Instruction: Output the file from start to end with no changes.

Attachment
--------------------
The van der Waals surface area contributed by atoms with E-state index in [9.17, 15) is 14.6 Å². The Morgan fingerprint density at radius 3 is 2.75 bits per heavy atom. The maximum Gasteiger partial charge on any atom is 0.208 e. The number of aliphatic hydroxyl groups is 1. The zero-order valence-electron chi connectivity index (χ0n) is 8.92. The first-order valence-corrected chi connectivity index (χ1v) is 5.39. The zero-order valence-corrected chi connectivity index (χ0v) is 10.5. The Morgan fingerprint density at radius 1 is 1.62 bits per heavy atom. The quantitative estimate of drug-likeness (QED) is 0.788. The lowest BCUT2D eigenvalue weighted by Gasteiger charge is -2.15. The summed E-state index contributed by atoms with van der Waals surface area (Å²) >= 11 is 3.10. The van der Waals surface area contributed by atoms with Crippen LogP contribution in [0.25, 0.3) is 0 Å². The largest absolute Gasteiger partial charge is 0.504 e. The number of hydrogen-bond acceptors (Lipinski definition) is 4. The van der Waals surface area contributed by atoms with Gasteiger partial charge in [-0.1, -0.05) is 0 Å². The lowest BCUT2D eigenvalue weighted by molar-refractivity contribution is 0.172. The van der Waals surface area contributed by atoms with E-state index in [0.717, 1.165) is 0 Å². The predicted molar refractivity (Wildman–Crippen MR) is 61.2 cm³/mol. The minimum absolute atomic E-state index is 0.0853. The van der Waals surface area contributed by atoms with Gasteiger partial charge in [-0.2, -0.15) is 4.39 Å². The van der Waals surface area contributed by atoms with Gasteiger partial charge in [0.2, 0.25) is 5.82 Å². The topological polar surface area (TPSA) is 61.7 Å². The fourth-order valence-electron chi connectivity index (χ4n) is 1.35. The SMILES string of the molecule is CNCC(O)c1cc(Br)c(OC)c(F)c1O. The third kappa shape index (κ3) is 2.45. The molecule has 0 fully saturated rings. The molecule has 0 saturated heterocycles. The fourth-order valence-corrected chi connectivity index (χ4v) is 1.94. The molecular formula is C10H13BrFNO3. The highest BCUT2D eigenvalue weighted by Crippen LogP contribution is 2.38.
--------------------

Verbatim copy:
The van der Waals surface area contributed by atoms with E-state index in [9.17, 15) is 14.6 Å². The Morgan fingerprint density at radius 3 is 2.75 bits per heavy atom. The maximum Gasteiger partial charge on any atom is 0.208 e. The number of aliphatic hydroxyl groups is 1. The zero-order valence-electron chi connectivity index (χ0n) is 8.92. The first-order valence-corrected chi connectivity index (χ1v) is 5.39. The zero-order valence-corrected chi connectivity index (χ0v) is 10.5. The Morgan fingerprint density at radius 1 is 1.62 bits per heavy atom. The quantitative estimate of drug-likeness (QED) is 0.788. The lowest BCUT2D eigenvalue weighted by Gasteiger charge is -2.15. The summed E-state index contributed by atoms with van der Waals surface area (Å²) >= 11 is 3.10. The van der Waals surface area contributed by atoms with Crippen LogP contribution in [0.25, 0.3) is 0 Å². The largest absolute Gasteiger partial charge is 0.504 e. The number of hydrogen-bond acceptors (Lipinski definition) is 4. The van der Waals surface area contributed by atoms with Gasteiger partial charge in [-0.1, -0.05) is 0 Å². The lowest BCUT2D eigenvalue weighted by molar-refractivity contribution is 0.172. The van der Waals surface area contributed by atoms with E-state index in [0.717, 1.165) is 0 Å². The predicted molar refractivity (Wildman–Crippen MR) is 61.2 cm³/mol. The minimum absolute atomic E-state index is 0.0853. The van der Waals surface area contributed by atoms with Gasteiger partial charge in [-0.2, -0.15) is 4.39 Å². The van der Waals surface area contributed by atoms with Gasteiger partial charge in [0.2, 0.25) is 5.82 Å². The topological polar surface area (TPSA) is 61.7 Å². The fourth-order valence-electron chi connectivity index (χ4n) is 1.35. The SMILES string of the molecule is CNCC(O)c1cc(Br)c(OC)c(F)c1O. The third kappa shape index (κ3) is 2.45. The molecule has 0 fully saturated rings. The molecule has 0 saturated heterocycles. The fourth-order valence-corrected chi connectivity index (χ4v) is 1.94. The molecular formula is C10H13BrFNO3. The highest BCUT2D eigenvalue weighted by Crippen LogP contribution is 2.38.